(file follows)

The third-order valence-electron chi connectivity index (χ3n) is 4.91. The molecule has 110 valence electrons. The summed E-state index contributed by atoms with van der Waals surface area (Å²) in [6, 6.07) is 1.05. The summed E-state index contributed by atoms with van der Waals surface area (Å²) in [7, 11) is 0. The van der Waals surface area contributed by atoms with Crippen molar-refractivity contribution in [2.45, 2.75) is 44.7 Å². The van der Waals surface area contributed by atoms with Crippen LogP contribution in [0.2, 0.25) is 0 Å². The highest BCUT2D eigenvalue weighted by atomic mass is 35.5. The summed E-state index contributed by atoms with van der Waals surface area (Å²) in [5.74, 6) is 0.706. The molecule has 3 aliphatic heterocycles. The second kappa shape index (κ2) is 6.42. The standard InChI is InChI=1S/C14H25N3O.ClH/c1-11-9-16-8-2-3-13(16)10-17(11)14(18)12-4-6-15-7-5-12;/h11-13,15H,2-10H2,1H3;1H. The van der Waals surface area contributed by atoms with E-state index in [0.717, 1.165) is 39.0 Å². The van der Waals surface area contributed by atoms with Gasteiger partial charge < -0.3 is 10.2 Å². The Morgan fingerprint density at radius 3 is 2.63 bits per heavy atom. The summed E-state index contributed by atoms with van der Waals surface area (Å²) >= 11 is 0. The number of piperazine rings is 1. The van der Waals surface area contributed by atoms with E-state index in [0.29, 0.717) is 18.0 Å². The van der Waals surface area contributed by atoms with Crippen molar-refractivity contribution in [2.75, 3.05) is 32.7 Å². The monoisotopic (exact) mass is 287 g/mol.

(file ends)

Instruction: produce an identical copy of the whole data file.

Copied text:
The third-order valence-electron chi connectivity index (χ3n) is 4.91. The molecule has 110 valence electrons. The summed E-state index contributed by atoms with van der Waals surface area (Å²) in [6, 6.07) is 1.05. The summed E-state index contributed by atoms with van der Waals surface area (Å²) in [7, 11) is 0. The van der Waals surface area contributed by atoms with Crippen molar-refractivity contribution in [2.45, 2.75) is 44.7 Å². The van der Waals surface area contributed by atoms with Crippen LogP contribution in [0.2, 0.25) is 0 Å². The highest BCUT2D eigenvalue weighted by atomic mass is 35.5. The summed E-state index contributed by atoms with van der Waals surface area (Å²) in [5.74, 6) is 0.706. The molecule has 3 aliphatic heterocycles. The second kappa shape index (κ2) is 6.42. The standard InChI is InChI=1S/C14H25N3O.ClH/c1-11-9-16-8-2-3-13(16)10-17(11)14(18)12-4-6-15-7-5-12;/h11-13,15H,2-10H2,1H3;1H. The van der Waals surface area contributed by atoms with E-state index in [0.717, 1.165) is 39.0 Å². The van der Waals surface area contributed by atoms with Gasteiger partial charge < -0.3 is 10.2 Å². The Morgan fingerprint density at radius 3 is 2.63 bits per heavy atom. The summed E-state index contributed by atoms with van der Waals surface area (Å²) >= 11 is 0. The number of piperazine rings is 1. The van der Waals surface area contributed by atoms with E-state index in [0.29, 0.717) is 18.0 Å². The van der Waals surface area contributed by atoms with Crippen molar-refractivity contribution in [2.75, 3.05) is 32.7 Å². The monoisotopic (exact) mass is 287 g/mol.